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CDC Recommends Pfizer and Moderna as Preferred Vaccines Over Johnson & Johnson


On Thursday, Dec. 16, 2021, the Centers for Disease Control and Prevention (CDC) recommended Americans avoid receiving the Johnson & Johnson (J&J) COVID-19 vaccine when others are available, such as the Pfizer-BioNTech and Moderna versions. The J&J vaccine is linked with the potential to trigger a rare blood clotting issue – the likelihood of which appears to be more prevalent than once believed, according to health experts.


The CDC’s Advisory Committee on Immunization Practices unanimously endorsed the decision to avoid the J&J vaccine, which came after the Food and Drug Administration (FDA) provided updated information on the blood clot risks. The panel also mentioned the

J&J vaccine shows evidence of reduced effectiveness compared to other brands and hinted this may have factored into the avoidance recommendation.



"Today’s updated recommendation emphasizes CDC’s commitment to provide real-time scientific information to the American public.”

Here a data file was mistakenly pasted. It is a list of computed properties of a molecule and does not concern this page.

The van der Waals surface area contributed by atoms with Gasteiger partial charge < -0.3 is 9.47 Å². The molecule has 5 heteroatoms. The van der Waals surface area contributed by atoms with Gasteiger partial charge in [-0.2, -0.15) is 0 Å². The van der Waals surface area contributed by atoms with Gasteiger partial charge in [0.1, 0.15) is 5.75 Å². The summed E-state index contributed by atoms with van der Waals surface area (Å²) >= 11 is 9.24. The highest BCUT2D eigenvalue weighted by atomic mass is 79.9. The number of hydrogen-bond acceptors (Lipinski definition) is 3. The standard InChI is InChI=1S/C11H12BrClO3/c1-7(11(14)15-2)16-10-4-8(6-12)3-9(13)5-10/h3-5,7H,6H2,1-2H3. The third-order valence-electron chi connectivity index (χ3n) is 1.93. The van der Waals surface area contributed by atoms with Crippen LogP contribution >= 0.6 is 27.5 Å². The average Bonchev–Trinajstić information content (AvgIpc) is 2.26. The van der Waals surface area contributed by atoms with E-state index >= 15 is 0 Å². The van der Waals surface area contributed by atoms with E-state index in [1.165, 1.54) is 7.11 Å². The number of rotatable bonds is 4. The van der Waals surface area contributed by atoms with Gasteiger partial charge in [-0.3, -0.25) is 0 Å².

– CDC Director Dr. Rochelle Walensky, in a statement





Currently, over 50 people have been hospitalized due blood clots believed to be linked to the J&J vaccine, and nine people have died. The J&J vaccine will still remain on the market. It will continue to be available to those “unable or unwilling” to receive the Pfizer-BioNTech or Moderna COVID-19 vaccines, according to the CDC. The FDA noted that the benefits of vaccination still outweigh the risks.



The J&J vaccine will still remain on the market. It will continue to be available to those “unable or unwilling” to receive the Pfizer-BioNTech or Moderna COVID-19 vaccines.


What is Next?


Approximately 16 million Americans have received the J&J vaccine so far, according to CDC data. Since the CDC and FDA have already authorized “mix and match” shots, these individuals are encouraged to seek a booster of another brand (e.g., Pfizer- BioNTech or Moderna). There is still much unknown about the blood clotting issue, although the CDC says women under the age of 50 are at a higher risk.


According to the CDC, COVID-19 vaccines are safe and effective. Anyone seeking to learn more about the blood clotting issue and vaccine guidance can visit the CDC website.




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